Benton backs The Columbian!
When an email titled, “Benton backs The Columbian …” appeared in my inbox, I had to double check the calendar. Yes, it’s Cinco de Mayo, not April Fools’ Day.
Benton, in his role as a state lawmaker, expressed disappointment that Clark County Superior Court Judge Robert Lewis ruled against the newspaper on May 2.
Some background: I have a standing public disclosure request for Vancouver City Council emails, and I receive a batch of them every two weeks. (By email, that is. Don’t be getting new ideas about that litter fee.) The city was prepared to give me an email labeled attorney-client privilege because Mayor Tim Leavitt forwarded it to City Manager Eric Holmes. The city gave C-Tran a heads up, and C-Tran’s attorney, Tom Wolfendale, called Eric Stahl, our attorney, to ask if we would waive our request for the email.
Now — and maybe the Vancouver City Council needs a lesson on emails and the Public Records Act — but this was the second time this had happened. The first time the forwarding was done by a city councilor, and we let it go. This time, Editor Lou and our attorney thought it best to have a judge review the email to make sure Wolfendale doesn’t have an overly broad interpretation of a rule that exempts attorney-client communications.
So Wolfendale had to ask for an injunction, which Lewis granted.
Just because we didn’t want to take C-Tran’s word that the email was exempt from the Public Records Act doesn’t mean we don’t believe Judge Lewis. The Columbian has no plans to appeal.
In Benton’s press release, he managed to work in the Columbia River Crossing and pat himself on the back for a measure that earned him favorable press from the Oregon media. (Cough.)
I wonder if Benton knew that by saying he applauds the effort of “The Columbian,” to use public-disclosure laws, he’s really applauding me (because it’s my public disclosure request) and Editor Lou. I can’t say for certain we are Benton’s least-favorite Columbian employees, but when Benton was talking to county reporter Tyler Graf last month, he called me a “bitch” and Lou “lazy.” He also called Erin Middlewood a “fake reporter.” (He probably wasn’t fond of this story). Middlewood said that was an upgrade, as he once called her “garbage.”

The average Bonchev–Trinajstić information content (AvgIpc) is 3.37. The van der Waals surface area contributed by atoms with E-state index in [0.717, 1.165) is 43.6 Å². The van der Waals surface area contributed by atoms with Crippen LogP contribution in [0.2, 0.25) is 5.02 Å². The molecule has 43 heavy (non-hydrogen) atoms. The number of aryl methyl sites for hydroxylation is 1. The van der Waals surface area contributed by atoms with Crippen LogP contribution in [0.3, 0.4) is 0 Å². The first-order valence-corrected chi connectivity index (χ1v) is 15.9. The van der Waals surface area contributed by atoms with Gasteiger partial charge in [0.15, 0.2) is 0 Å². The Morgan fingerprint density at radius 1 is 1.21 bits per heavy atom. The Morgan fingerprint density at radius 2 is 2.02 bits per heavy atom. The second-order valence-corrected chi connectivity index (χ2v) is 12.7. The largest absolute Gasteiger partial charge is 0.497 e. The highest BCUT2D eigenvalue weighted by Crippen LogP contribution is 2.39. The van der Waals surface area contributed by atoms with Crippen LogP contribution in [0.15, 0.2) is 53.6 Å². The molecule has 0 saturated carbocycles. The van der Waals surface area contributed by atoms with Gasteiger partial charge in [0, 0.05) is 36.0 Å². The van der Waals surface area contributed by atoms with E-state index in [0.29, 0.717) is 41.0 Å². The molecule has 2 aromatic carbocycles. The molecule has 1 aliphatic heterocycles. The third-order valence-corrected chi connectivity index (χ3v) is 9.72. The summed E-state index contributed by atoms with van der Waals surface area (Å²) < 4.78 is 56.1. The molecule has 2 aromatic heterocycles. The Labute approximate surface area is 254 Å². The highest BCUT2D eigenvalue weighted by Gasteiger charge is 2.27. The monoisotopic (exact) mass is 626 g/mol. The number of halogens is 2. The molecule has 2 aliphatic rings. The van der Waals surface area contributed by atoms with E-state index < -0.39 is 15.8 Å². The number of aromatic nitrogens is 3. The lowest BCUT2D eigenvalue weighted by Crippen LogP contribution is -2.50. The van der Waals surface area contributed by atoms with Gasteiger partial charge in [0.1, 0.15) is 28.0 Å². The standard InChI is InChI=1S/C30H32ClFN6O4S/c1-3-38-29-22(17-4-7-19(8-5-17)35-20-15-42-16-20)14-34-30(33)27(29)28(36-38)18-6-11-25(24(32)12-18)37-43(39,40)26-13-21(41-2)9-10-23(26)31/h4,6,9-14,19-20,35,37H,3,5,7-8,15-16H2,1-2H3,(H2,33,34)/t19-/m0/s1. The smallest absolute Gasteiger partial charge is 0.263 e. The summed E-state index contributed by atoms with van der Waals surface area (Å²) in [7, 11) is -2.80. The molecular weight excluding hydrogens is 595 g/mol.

I had to laugh.
And I stand corrected. He called Senator Rivers a “trashy, trampy-mouthed little girl,” or, excuse me again, he said she was only acting like a trashy, trampy-mouthed little girl.
Here’s the full press release:
SENATOR DON BENTON
Deputy Senate Leader
17TH LEGISLATIVE DISTRICT – WASHINGTON STATE SENATE
For Release: Media Contact:
Benton backs The Columbian in public-records request
Vancouver lawmaker says judge should have erred on side of public disclosure
OLYMPIA… Sen. Don Benton today voiced support for The Columbian after a Clark County Superior Court judge blocked the Vancouver-based newspaper’s effort to obtain the release of a secret e-mail between the board members at C-Tran, the county’s public-transit agency.
“If there is any agency that could use a dose of public disclosure and sunshine, it’s C-Tran,” said Benton, R-Vancouver. “Let’s not forget that in recent years we have seen the C-Tran board attempt to force light rail on the citizens of Vancouver against their will, through schemes to put a light-rail tax proposal in front of some but not all voters in the C-Tran district. We’ve even seen the rightfully-labeled ‘Gang of Five’ members secretly conspire with Tri-Met in an effort to force Washington’s participation in the failed Columbia River Crossing project through use of eminent domain.”
Benton introduced a measure during the 2014 legislative session to prevent the type of eminent-domain abuse C-Tran had perpetrated with its counterpart across the Columbia, by cutting a deal that gave Portland’s transit agency, Tri-Met, the right to take private property in Clark County for public use. The Senate’s passage of Benton’s bill was credited by Oregon news media with being a key factor in the Oregon Legislature’s decision to drop a “go-it-alone” plan to move forward with the CRC as designed.
“C-Tran has repeatedly attempted to work around the public and keep Clark County residents in the dark,” said Benton. “The Columbian’s attempt to shed some light on what the C-Tran board is doing and how its actions impact the taxpayers of Clark County is a welcomed and much-needed move.”
Judge Robert Lewis reviewed the email at the request of The Columbian; he ruled the contents of the message from C-Tran’s attorney, which were forwarded to Vancouver’s city manager, could be withheld because the e-mail fell within the attorney-client privilege exemption from disclosure under the state Public Records Act. Others had argued that the forwarding of the message by Vancouver Mayor Tim Leavitt, who serves on the C-Tran board, constituted a waiving of the attorney-client protection.
Despite the judge’s finding, Benton applauded the efforts of The Columbian, and others, to use open-records law to inform Clark County citizens about C-Tran’s activities.
“If The Columbian is trying to keep a close eye on what C-Tran is attempting to do behind closed doors, I support that effort,” said Benton. “Given the option, the court should have erred on the side of the public’s right to know.”